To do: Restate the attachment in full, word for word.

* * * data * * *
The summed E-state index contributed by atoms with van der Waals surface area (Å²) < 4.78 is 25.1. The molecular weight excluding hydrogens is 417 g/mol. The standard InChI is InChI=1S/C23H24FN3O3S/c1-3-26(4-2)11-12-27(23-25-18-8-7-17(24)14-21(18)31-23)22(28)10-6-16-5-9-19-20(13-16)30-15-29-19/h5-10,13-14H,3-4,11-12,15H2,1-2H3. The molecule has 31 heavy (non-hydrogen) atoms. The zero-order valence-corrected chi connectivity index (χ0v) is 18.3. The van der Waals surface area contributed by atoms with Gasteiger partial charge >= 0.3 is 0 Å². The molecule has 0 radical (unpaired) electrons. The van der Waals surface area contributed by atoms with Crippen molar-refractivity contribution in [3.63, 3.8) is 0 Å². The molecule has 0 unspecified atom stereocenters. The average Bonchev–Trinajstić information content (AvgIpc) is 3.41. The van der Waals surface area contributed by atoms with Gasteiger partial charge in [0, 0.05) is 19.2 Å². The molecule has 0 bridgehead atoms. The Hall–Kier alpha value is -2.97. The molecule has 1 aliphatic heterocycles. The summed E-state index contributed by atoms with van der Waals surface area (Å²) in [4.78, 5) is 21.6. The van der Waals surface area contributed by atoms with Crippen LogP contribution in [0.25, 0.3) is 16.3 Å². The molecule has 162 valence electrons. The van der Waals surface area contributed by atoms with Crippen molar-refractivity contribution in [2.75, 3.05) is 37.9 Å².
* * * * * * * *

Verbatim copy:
The summed E-state index contributed by atoms with van der Waals surface area (Å²) < 4.78 is 25.1. The molecular weight excluding hydrogens is 417 g/mol. The standard InChI is InChI=1S/C23H24FN3O3S/c1-3-26(4-2)11-12-27(23-25-18-8-7-17(24)14-21(18)31-23)22(28)10-6-16-5-9-19-20(13-16)30-15-29-19/h5-10,13-14H,3-4,11-12,15H2,1-2H3. The molecule has 31 heavy (non-hydrogen) atoms. The zero-order valence-corrected chi connectivity index (χ0v) is 18.3. The van der Waals surface area contributed by atoms with Gasteiger partial charge >= 0.3 is 0 Å². The molecule has 0 radical (unpaired) electrons. The van der Waals surface area contributed by atoms with Crippen molar-refractivity contribution in [3.63, 3.8) is 0 Å². The molecule has 0 unspecified atom stereocenters. The average Bonchev–Trinajstić information content (AvgIpc) is 3.41. The van der Waals surface area contributed by atoms with Gasteiger partial charge in [0, 0.05) is 19.2 Å². The molecule has 0 bridgehead atoms. The Hall–Kier alpha value is -2.97. The molecule has 1 aliphatic heterocycles. The summed E-state index contributed by atoms with van der Waals surface area (Å²) in [4.78, 5) is 21.6. The van der Waals surface area contributed by atoms with Crippen LogP contribution in [0.25, 0.3) is 16.3 Å². The molecule has 162 valence electrons. The van der Waals surface area contributed by atoms with Crippen molar-refractivity contribution in [2.75, 3.05) is 37.9 Å².